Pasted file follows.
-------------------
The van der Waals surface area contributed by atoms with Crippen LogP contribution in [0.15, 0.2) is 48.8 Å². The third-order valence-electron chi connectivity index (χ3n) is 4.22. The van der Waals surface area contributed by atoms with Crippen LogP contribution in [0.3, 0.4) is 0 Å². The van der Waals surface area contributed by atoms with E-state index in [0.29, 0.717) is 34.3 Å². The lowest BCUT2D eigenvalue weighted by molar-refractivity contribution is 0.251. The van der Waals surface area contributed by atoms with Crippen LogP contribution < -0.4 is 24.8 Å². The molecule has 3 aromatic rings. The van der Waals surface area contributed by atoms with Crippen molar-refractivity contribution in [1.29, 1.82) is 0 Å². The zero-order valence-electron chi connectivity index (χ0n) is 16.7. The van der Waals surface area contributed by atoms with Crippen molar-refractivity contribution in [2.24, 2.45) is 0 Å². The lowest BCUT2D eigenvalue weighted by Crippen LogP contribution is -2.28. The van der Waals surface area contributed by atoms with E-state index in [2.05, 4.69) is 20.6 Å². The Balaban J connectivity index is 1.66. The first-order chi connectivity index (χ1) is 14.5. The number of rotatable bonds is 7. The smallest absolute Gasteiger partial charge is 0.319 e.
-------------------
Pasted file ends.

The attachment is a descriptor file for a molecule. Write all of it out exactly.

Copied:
The van der Waals surface area contributed by atoms with Crippen LogP contribution in [0.15, 0.2) is 48.8 Å². The third-order valence-electron chi connectivity index (χ3n) is 4.22. The van der Waals surface area contributed by atoms with Crippen LogP contribution in [0.3, 0.4) is 0 Å². The van der Waals surface area contributed by atoms with E-state index in [0.29, 0.717) is 34.3 Å². The lowest BCUT2D eigenvalue weighted by molar-refractivity contribution is 0.251. The van der Waals surface area contributed by atoms with Crippen LogP contribution < -0.4 is 24.8 Å². The molecule has 3 aromatic rings. The van der Waals surface area contributed by atoms with Crippen molar-refractivity contribution in [1.29, 1.82) is 0 Å². The zero-order valence-electron chi connectivity index (χ0n) is 16.7. The van der Waals surface area contributed by atoms with Crippen molar-refractivity contribution in [2.24, 2.45) is 0 Å². The lowest BCUT2D eigenvalue weighted by Crippen LogP contribution is -2.28. The van der Waals surface area contributed by atoms with E-state index in [2.05, 4.69) is 20.6 Å². The Balaban J connectivity index is 1.66. The first-order chi connectivity index (χ1) is 14.5. The number of rotatable bonds is 7. The smallest absolute Gasteiger partial charge is 0.319 e.